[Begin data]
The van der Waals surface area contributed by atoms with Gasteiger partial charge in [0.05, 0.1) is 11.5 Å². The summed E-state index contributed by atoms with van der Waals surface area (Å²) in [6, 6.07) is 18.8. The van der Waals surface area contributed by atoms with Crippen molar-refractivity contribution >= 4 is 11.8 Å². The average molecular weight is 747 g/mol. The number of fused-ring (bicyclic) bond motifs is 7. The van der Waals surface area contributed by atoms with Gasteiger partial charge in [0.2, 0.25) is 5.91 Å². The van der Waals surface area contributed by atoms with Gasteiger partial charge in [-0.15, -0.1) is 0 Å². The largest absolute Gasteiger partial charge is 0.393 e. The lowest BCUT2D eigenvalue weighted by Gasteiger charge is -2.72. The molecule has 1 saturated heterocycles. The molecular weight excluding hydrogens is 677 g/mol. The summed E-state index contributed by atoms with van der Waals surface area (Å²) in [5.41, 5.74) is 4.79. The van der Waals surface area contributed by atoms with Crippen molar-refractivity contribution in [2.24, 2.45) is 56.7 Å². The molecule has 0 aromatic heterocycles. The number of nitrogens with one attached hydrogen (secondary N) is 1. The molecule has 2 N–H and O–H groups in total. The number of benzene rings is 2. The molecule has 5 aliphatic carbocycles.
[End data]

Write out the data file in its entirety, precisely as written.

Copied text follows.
The van der Waals surface area contributed by atoms with Gasteiger partial charge in [0.05, 0.1) is 11.5 Å². The summed E-state index contributed by atoms with van der Waals surface area (Å²) in [6, 6.07) is 18.8. The van der Waals surface area contributed by atoms with Crippen molar-refractivity contribution >= 4 is 11.8 Å². The average molecular weight is 747 g/mol. The number of fused-ring (bicyclic) bond motifs is 7. The van der Waals surface area contributed by atoms with Gasteiger partial charge in [0.2, 0.25) is 5.91 Å². The van der Waals surface area contributed by atoms with Gasteiger partial charge in [-0.15, -0.1) is 0 Å². The largest absolute Gasteiger partial charge is 0.393 e. The lowest BCUT2D eigenvalue weighted by Gasteiger charge is -2.72. The molecule has 1 saturated heterocycles. The molecular weight excluding hydrogens is 677 g/mol. The summed E-state index contributed by atoms with van der Waals surface area (Å²) in [5.41, 5.74) is 4.79. The van der Waals surface area contributed by atoms with Crippen molar-refractivity contribution in [2.24, 2.45) is 56.7 Å². The molecule has 0 aromatic heterocycles. The number of nitrogens with one attached hydrogen (secondary N) is 1. The molecule has 2 N–H and O–H groups in total. The number of benzene rings is 2. The molecule has 5 aliphatic carbocycles.